Glaucoma Symptoms and Signs Do You Know What They Are?
There are very few Glaucoma Symptoms.
Glaucoma often is called the silent thief of sight because its lack of symptoms makes it such an insidious Eye Disease.
Glaucoma is a condition in which the optic nerve is damaged.
Damage to these nerve fibers can cause blind spots and total blindness if the disease is not treated and the optic nerve becomes completely destroyed.
More than 1 million Americans are fortunate to have had their Glaucoma diagnosed early.
The disease can then be treated, and Loss of Vision possible prevented.
According to the American Academy of Ophthalmology, however, about 80,000 people in the United States are blind due to Glaucoma, and another million are at risk for blindness because they are unaware of their glaucoma.
Glaucoma is one of the leading causes of preventable blindness, and the single most common cause of blindness among African Americans.
Remember nothing beats a healthy diet with the right balance of Vitamins and Minerals when it comes to preventing an eyesight problem.
The most common type of Glaucoma is
Open Angle Glaucoma.
It occurs when pressure within the eye, called intraocular pressure, builds up and cause damage to the optic nerve.
Intraocular pressure builds up when aqueous humor, the clear liquid within the eye, is prevented from draining properly.
In a healthy eye, the liquid drains off and replenishes it self.
If it cant drain, if backs up and causes pressure within the eye to increase.
Glaucoma Symptoms for the chronic open-angle form, are a gradual loss of peripheral vision, leading to tunnel vision.
During later, emergency stages, Glaucoma symptoms include extreme pain, Blurred Vision , Conjunctivitis
(pink eye, an infection of the eye),
and fixed and dilated pupils.
Another Glaucoma Symptom is persistent elevation of inner eye pressure due to cupping of the optic disc (the part of the eye where the optic nerve enters the eyeball).
The other basic form of the disease,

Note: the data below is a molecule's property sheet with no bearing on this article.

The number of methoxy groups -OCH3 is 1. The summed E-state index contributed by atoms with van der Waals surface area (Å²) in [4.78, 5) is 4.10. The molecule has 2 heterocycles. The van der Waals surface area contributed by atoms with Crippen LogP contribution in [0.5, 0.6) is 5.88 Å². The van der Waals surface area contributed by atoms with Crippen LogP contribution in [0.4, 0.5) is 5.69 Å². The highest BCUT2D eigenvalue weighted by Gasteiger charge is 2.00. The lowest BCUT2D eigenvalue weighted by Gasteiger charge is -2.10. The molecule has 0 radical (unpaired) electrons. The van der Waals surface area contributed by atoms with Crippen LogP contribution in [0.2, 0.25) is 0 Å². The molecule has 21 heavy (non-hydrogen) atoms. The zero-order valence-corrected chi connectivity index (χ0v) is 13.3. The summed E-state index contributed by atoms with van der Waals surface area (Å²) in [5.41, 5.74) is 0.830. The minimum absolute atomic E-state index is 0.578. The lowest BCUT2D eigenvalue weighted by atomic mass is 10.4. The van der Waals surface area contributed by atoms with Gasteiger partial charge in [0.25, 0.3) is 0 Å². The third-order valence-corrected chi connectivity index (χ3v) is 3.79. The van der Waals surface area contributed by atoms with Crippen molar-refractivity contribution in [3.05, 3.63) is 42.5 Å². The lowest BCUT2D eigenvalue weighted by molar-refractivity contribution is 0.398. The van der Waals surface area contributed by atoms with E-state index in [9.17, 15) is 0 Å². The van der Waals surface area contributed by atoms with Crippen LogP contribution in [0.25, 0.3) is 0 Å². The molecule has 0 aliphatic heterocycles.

Closed Angle Glaucoma
also is caused by a problem with the drainage of the aqueous humor.
The blockage to closed angle Glaucoma occurs when the area into which the fluid drains is physically blocked.
This type of glaucoma also is called narrow angle glaucoma or angle closure glaucoma.
Symptoms for the acute closed-angle form, include severe throbbing pain in the eye (usually only one eye) with very Blurry Vision; a moderately fixed and dilated pupil, which does not respond to light appropriately; and increased IOP, often on one side of the eye. Nausea and vomiting are also common.
Glaucoma is a puzzling disease.
Some people who have elevated eye pressure also called ocular hypertension, never experience damage to their optic nerve.
And, there are some people with normal intraocular pressure who suffer damage to their optic nerve, regardless.
That condition is an unusual kind of glaucoma called normortensive glaucoma or normal pressure glaucoma.
Blind spots can occur gradually, usually starting in the peripheral vision.
By the time a person suffering from glaucoma notices the spots, the damage to the nerve has already been done.
One type of glaucoma - Acute Closed Angel Glaucoma – comes on suddenly and has noticeable Symptoms.
Intraocular pressure rises rapidly often causing acute eye pain.
This condition is an emergency and should be treated immediately.
The eye may become red and painful, and the patient may experience nausea.
Other glaucoma symptoms include
- Blurred Vision
- Appearance of halos or rainbows around lights
Glaucoma is more prevalent in African Americans that in Caucasians.
In rare cases, children develop glaucoma, beginning in infancy, childhood, or adolescence.
Congenital glaucoma usually appears shortly after birth but sometimes later in the first year of life.
Congenital glaucoma often has noticeable Glaucoma Symptoms, such as tearing, cloudiness of the Cornea, and sensitivity to light.
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